And here’s a link to my debut book, Surviving Henry, which does not contain any poetry but it IS funny.

What reviewers are saying:
“I laughed through the whole book…”
“One of the funniest books I have ever read…”
“Henry’s antics and Erin Taylor Young’s humor had me laughing until the tears were trickling…”
“Put this on your must read shelf!”

Click here to see more Henry Videos!

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How Home Videos Helped Me Get a Book Contract

video camera

Who would’ve guessed that when my son asked for a video camera in third grade, his movies would one day help me get a book contract?

It’s funny how things work out.

Let me rephrase.

It’s funny how God works things. I bet he delights in watching us put the pieces together, in seeing our wide-eyed wonder as we realize how perfect his design was from before day one.

But I’m getting ahead of myself. How did my son’s movies help me get a book contract?

After working hard on my craft, writing the best book I could, revising that book a million times, getting an agent and revising some more, the videos then helped garner interest in the book.

They were funny, and I write humor. They were about our dog, and the book was about our dog. They were an innovative way to market, and I needed all the innovation I could get. My platform was, how shall I say it?

Stinky.

Editors who got the book proposal followed the links I provided and watched the videos. And laughed. And said things like, “What a great marketing appetizer.”

Within two months of sending out the proposal, I got an offer.

It seemed strangely sudden after working so long to break into publishing. Those years (yes, years) felt like trying to chip a hole through Mount Everest. With an ice pick.

But God is in the business of doing impossible things. We’re simply in the business of being obedient.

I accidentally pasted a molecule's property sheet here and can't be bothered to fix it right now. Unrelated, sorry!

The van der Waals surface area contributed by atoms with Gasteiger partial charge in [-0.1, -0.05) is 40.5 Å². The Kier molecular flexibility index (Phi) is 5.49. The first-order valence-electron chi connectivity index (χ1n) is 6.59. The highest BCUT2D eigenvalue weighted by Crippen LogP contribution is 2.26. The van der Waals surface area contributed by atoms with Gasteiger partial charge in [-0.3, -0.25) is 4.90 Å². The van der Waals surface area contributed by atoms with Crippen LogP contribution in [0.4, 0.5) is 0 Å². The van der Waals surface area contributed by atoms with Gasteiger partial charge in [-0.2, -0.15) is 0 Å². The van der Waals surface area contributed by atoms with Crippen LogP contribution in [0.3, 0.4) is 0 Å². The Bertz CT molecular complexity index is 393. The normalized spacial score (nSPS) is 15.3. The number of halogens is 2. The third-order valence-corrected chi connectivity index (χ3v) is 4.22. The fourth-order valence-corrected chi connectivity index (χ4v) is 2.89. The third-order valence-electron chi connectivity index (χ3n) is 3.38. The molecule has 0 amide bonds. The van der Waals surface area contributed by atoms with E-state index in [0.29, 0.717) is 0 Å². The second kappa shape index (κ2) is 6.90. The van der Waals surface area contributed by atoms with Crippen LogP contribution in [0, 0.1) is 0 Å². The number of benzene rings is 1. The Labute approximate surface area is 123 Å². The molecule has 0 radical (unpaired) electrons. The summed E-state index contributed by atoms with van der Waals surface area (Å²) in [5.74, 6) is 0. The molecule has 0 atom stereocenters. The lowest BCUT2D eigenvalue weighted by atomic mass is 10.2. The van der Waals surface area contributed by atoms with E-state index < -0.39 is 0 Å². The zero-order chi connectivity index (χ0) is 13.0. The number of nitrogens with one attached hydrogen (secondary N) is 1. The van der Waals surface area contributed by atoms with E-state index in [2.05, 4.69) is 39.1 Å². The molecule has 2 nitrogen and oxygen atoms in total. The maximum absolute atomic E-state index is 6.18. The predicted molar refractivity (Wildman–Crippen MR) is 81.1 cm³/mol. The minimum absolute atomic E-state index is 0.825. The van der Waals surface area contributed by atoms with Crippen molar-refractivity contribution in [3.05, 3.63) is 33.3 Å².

That doesn’t mean we do nothing. It means we keep moving forward with whatever marching orders God gives us. It means we look for creative ways to solve our problems and inventive ways to tackle our tasks. It means we keep growing, working, and trusting.

No matter what mountains rise before us.

We serve a limitless God who daily stuffs our backpacks with the resources we need for each leg of the journey.

It might be a home movie your kid made. Or maybe a craft book you read eons ago suddenly sparks a new direction. Or maybe it’s a conversation with a friend who has just the right words at just the right time.

Today, here and now, with the tools God gives us, we can chip away at our mountain.

Because you know what?

Today might be the day we break through.

 

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Interview With Literary Agent Karen Ball

Karen Ball

As a kid, I loved to watch episodes of Mutual of Omaha’s Wild Kingdom where they tagged and tracked animals to learn their habits. When I started on my writing career, I wished there were a way to do that with editors and agents. Sadly, they frown on people shooting them with a tranquilizer gun, and tracking these elusive creatures can get you pegged as a stalker.

However, Karen Ball, who’s been in the publishing industry for 30 years, developed fiction lines for major publishing houses, edited the books of amazing authors, is an accomplished author herself, and is now an agent with the Steve Laube Agency, was willing to let me interview her. Perhaps to lower the need for stalking and so forth. Although, as it turns out, she’s more than capable of defending herself.